More public schools across New South Wales will benefit from solar and battery energy storage systems and join a Virtual Power Plant trial as part of the NSW government’s Smart Energy Schools Pilot project.
Eighteen more schools have been added to the project, bringing the total to 79. The project will test the solar and storage systems, demand response controls in air condition and the operation of an onsite VPP, with a view to deploying these systems across the state in future.
Minister for Education and Early Learning Sarah Mitchell said the project was the largest school-based renewable energy project of its type in the country.
“We know the solar systems installed as part of first stage of the project have already generated more than 460 megawatt hours of clean renewable energy – that’s enough energy to keep the lights on at the Sydney Cricket Ground and the Melbourne Cricket Ground for a whole a year,” Mitchell said.
“These solar systems have also helped to reduce the schools’ electricity costs by almost $100,000 and cut carbon emissions from electricity supply by more than 50 percent.”
Solar and battery storage systems are now being installed in the schools that are part of the second stage of the project, with the additional 18 schools joining that program. The VPP trial is anticipated to begin by mid-2023.
“Already, around 1,500 NSW public schools have some form of existing solar and we want to maximise the role our schools play in delivering a renewable energy solution,” Mitchell said. “This process will allow us to use the insights from the renewable energy sector to achieve this.”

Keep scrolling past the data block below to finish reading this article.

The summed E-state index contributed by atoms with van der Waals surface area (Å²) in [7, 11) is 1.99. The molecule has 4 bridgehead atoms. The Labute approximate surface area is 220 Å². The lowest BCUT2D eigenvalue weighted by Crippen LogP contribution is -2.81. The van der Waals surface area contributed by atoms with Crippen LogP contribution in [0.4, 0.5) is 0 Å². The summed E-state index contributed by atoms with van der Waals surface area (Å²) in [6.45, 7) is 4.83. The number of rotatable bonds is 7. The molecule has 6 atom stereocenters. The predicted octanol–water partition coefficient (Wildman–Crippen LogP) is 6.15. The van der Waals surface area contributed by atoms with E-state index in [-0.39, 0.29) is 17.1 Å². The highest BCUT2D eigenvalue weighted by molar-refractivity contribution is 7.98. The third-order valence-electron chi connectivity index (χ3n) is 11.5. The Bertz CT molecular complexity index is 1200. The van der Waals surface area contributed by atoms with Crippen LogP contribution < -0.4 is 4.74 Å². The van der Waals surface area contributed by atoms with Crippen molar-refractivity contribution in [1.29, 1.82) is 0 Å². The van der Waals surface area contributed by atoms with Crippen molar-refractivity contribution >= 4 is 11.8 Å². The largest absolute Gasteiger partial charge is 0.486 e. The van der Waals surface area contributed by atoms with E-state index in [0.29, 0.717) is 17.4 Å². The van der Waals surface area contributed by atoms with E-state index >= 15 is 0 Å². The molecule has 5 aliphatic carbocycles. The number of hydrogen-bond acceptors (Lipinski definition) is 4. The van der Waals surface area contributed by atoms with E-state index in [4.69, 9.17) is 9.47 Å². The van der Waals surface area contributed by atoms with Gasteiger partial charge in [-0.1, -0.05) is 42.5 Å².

That 1500 NSW public schools have some form of solar is a significant feat, amounting to more than half of the state’s 2200 total.
Amid the trials, the government has undertaken an Expression of Interest (EOI) seeking proposals to finance, deliver and operate renewable energy systems across the NSW public school system.
Proposals from energy market specialists will be accepted until 7 March 2023. Those proposals will then be assessed and shortlisted for participation in a binding Request for Proposal stage, subject to government approval.
The 18 additional schools joining the Stage 2 trial come from across the state, including inner-city, rural and coastal communities.
All Australian states and territories have some form of school solar program in place. In 2022, Queensland reached a major milestone with 200,000 solar panels installed at more than 900 schools across the state, as part of its $168 million Advancing Clean Energy Schools program.
Victoria has a similar project in the works, called the Greener Government School Buildings Program. That project, which provides upfront funding to install solar power systems, currently has 232 schools taking part.